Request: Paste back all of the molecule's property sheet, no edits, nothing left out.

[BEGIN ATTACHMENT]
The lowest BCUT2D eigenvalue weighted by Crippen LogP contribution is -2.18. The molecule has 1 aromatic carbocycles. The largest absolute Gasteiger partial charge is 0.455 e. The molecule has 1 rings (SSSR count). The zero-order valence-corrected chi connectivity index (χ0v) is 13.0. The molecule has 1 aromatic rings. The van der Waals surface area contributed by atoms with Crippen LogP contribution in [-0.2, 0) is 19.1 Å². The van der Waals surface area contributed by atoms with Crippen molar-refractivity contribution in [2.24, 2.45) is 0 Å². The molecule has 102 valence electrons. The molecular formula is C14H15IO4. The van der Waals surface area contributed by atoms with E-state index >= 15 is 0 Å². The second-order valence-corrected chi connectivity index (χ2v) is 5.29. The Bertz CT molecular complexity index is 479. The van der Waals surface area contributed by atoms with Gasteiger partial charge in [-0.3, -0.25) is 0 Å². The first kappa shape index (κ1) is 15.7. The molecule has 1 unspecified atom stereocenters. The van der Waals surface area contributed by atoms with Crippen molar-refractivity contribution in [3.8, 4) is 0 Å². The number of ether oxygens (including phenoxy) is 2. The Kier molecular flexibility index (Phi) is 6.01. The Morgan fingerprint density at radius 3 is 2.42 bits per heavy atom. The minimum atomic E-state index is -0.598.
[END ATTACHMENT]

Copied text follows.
The lowest BCUT2D eigenvalue weighted by Crippen LogP contribution is -2.18. The molecule has 1 aromatic carbocycles. The largest absolute Gasteiger partial charge is 0.455 e. The molecule has 1 rings (SSSR count). The zero-order valence-corrected chi connectivity index (χ0v) is 13.0. The molecule has 1 aromatic rings. The van der Waals surface area contributed by atoms with Crippen LogP contribution in [-0.2, 0) is 19.1 Å². The van der Waals surface area contributed by atoms with Crippen molar-refractivity contribution in [2.24, 2.45) is 0 Å². The molecule has 102 valence electrons. The molecular formula is C14H15IO4. The van der Waals surface area contributed by atoms with E-state index >= 15 is 0 Å². The second-order valence-corrected chi connectivity index (χ2v) is 5.29. The Bertz CT molecular complexity index is 479. The van der Waals surface area contributed by atoms with Gasteiger partial charge in [-0.3, -0.25) is 0 Å². The first kappa shape index (κ1) is 15.7. The molecule has 1 unspecified atom stereocenters. The van der Waals surface area contributed by atoms with Crippen molar-refractivity contribution in [3.8, 4) is 0 Å². The number of ether oxygens (including phenoxy) is 2. The Kier molecular flexibility index (Phi) is 6.01. The Morgan fingerprint density at radius 3 is 2.42 bits per heavy atom. The minimum atomic E-state index is -0.598.